Last Updated on June 19, 2019, by eNotes Editorial. Word Count: 225
The main character in The Well of Loneliness, published in 1928, is Stephen Gordon (so named because her parents had expected a boy). Stephen is a lesbian but, growing up, doesn’t know what she is or what that might be called. She spends her life searching for understanding and acceptance.
Stephen’s father, Sir Phillip, understands that his daughter is a lesbian after reading books on the matter but dies before he can explain it to his daughter or his wife.
Stephen’s mother, Lady Anna, tries to mold Stephen into a more typical young woman of the time and never accepts that her daughter is different. She remains distant to Stephen throughout her life.
Angela Crossby is Stephen’s married next-door neighbor. When Stephen writes a letter revealing her feelings for Angela, it ultimately leads to Stephen having to leave her hometown and head to London.
Mary Llewellyn is an ambulance driver during World War I whom Stephen meets while she also works as a driver. Stephen and Mary fall in love and are happy until Stephen drives her away so that Mary can live an easier life.
Other characters in The Well of Loneliness include Jonathan Brockett, a playwright and Stephen’s friend in London; Valérie Seymour, who hosts a salon in Paris; and Martin Hallam, with whom Mary eventually ends up.
Last Updated on May 6, 2015, by eNotes Editorial. Word Count: 752
Stephen Gordon, the protagonist. The only daughter of English gentry, Stephen is baptized Stephen Mary Olivia Gertrude but is called Stephen because her father desperately wanted a son. As a child, she loathes dresses, preferring to wear pants and play as a war hero. She develops her muscles through fencing and riding and is more comfortable with her horses than at social gatherings, where she often suspects people of laughing at her. After a failed relationship with Angela Crossby, she leaves her estate, Morton, for London, where she becomes a successful novelist. During World War I, she serves as a driver with the London Ambulance Column and meets Mary Llewellyn. They fall in love and settle in Paris.
Sir Philip Gordon
Sir Philip Gordon, Stephen’s father. Aristocratic, sporting, and scholarly, Sir Philip waited ten years for a son, only to have a daughter instead. He rears Stephen much as a boy would be reared in that Victorian period. Although he is devoted to his daughter, taking her hunting and riding and reading with her in his study, his feelings are often more like pity than love. Early on, he recognizes that his daughter is not like other children, confirming his intuition by reading an influential theory of “inversion” from Richard von Krafft-Ebing. Both Stephen and Lady Anna, his wife, frequently ask him about Stephen’s apparent “oddness.” Sir Philip, hoping to protect his daughter, dismisses their concerns. He dies before he can tell either one about “what” Stephen is.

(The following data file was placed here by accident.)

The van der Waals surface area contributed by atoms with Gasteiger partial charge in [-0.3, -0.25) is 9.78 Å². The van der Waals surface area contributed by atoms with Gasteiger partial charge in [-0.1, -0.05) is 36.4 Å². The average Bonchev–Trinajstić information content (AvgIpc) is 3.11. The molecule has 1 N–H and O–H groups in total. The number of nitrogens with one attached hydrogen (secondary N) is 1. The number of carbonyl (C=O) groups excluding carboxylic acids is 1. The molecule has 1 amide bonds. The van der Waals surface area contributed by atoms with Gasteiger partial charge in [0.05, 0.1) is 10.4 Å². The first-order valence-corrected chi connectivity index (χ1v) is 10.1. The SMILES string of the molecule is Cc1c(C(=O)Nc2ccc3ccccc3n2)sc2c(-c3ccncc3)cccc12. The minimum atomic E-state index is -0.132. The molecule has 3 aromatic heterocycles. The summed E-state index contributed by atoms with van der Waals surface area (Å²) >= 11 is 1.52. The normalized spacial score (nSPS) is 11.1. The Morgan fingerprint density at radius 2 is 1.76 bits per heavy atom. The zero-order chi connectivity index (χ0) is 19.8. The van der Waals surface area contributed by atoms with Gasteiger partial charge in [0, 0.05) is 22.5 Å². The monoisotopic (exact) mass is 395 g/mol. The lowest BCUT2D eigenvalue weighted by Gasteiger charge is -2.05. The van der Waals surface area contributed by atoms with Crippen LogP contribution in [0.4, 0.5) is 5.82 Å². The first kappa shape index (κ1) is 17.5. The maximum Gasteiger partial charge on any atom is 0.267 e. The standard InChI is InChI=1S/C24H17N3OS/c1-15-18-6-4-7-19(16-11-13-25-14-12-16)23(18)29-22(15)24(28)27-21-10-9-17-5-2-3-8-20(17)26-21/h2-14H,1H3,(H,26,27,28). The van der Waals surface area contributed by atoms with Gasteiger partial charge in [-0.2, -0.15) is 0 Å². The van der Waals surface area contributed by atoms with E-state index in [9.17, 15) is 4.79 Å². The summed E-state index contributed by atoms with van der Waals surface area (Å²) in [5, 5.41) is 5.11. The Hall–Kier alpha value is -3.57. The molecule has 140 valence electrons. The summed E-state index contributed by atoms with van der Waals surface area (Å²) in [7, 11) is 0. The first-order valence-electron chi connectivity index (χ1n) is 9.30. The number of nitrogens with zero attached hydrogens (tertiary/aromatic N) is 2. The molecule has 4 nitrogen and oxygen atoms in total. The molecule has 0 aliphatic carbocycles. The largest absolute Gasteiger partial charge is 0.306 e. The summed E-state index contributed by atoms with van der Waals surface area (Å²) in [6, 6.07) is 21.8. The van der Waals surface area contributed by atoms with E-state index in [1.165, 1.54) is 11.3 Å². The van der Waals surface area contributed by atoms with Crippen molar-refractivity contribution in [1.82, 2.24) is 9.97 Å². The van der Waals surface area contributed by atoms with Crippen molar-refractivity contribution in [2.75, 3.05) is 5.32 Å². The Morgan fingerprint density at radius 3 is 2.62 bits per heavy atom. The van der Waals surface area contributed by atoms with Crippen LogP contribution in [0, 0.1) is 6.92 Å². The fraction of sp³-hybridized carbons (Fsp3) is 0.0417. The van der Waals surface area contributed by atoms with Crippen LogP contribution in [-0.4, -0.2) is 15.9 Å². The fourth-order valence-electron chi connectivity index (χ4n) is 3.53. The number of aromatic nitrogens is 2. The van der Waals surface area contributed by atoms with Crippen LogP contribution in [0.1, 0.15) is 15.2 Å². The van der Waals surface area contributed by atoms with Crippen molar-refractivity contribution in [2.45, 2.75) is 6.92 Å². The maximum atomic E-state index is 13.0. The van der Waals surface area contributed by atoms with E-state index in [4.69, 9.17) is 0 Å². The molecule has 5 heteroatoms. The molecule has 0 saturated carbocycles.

Lady Anna Gordon
Lady Anna Gordon, Stephen’s mother. The “archetype of the very perfect woman,” Lady Anna is beautiful, graceful, simple, and uneducated. She and her husband love each other passionately. Her aversion to her daughter begins soon after the girl’s birth. She is often critical, cold, and distant, unable to love or understand her masculine daughter. Lady Anna finds it difficult to show affection to Stephen, as a big-boned and tempestuous child, and often quarrels with the teenaged Stephen over clothes and social proprieties. When confronted with Stephen’s love for Angela Crossby, she instructs her daughter to leave Morton.
Miss Puddleton, Stephen’s schoolmistress at Morton and later her companion. Affectionately known as Puddle, this small, round, educated woman arrives at Morton when Stephen is fourteen years old, to see after her education. The author suggests that Puddle’s capacity to understand and guide Stephen stems from Puddle’s own personal experience. Following the Angela Crossby incident, Puddle inspires Stephen to persevere with courage and honor, working and writing for the sake of those like her. Puddle remains by Stephen’s side as a confidant and friend until World War I.
Martin Hallam, who is at first a friend of Stephen but later is a rival. A landowner from British Columbia, Martin meets Stephen at a New Year’s dance when Stephen is eighteen years old. Enjoying each other’s company, they spend much of their time together until Martin declares his love. Stephen is terrified and repulsed. Martin leaves. After the war, Martin contacts Stephen, visiting her and Mary in Paris. He falls in love with Mary and competes with Stephen for her affection.
Angela Crossby, the neighbor with whom Stephen falls in love. The American wife of an English businessman, Angela is lonely, discontented, bored, and “not overburdened with virtue.” Although she does not love Stephen, she finds herself drawn to Stephen’s affection and passion, as much out of loneliness as out of curiosity and fascination. She encourages their meetings, with all their kisses and embraces, but she appeals to her honor and to the fact that she is married to keep the relationship from becoming more intimate. Faced with the growing intensity of Stephen’s feelings and having found a new, male lover, Angela ends up betraying Stephen.
Mary Llewellyn, the woman Stephen meets during the war and with whom she falls in love. Mary is a young, uneducated, innocent, Welsh orphan when she meets Stephen in the London Ambulance Column at the front. Following the war, she moves to Paris with Stephen. Because Stephen is reluctant to express her feelings, Mary declares her love first, and they settle into a domestic routine. Their life as a couple is difficult. Mary is often lonely while Stephen is writing. They are not accepted in respectable society. As they begin to socialize with more lesbians, Mary starts to coarsen. Martin offers her the possibility of respect.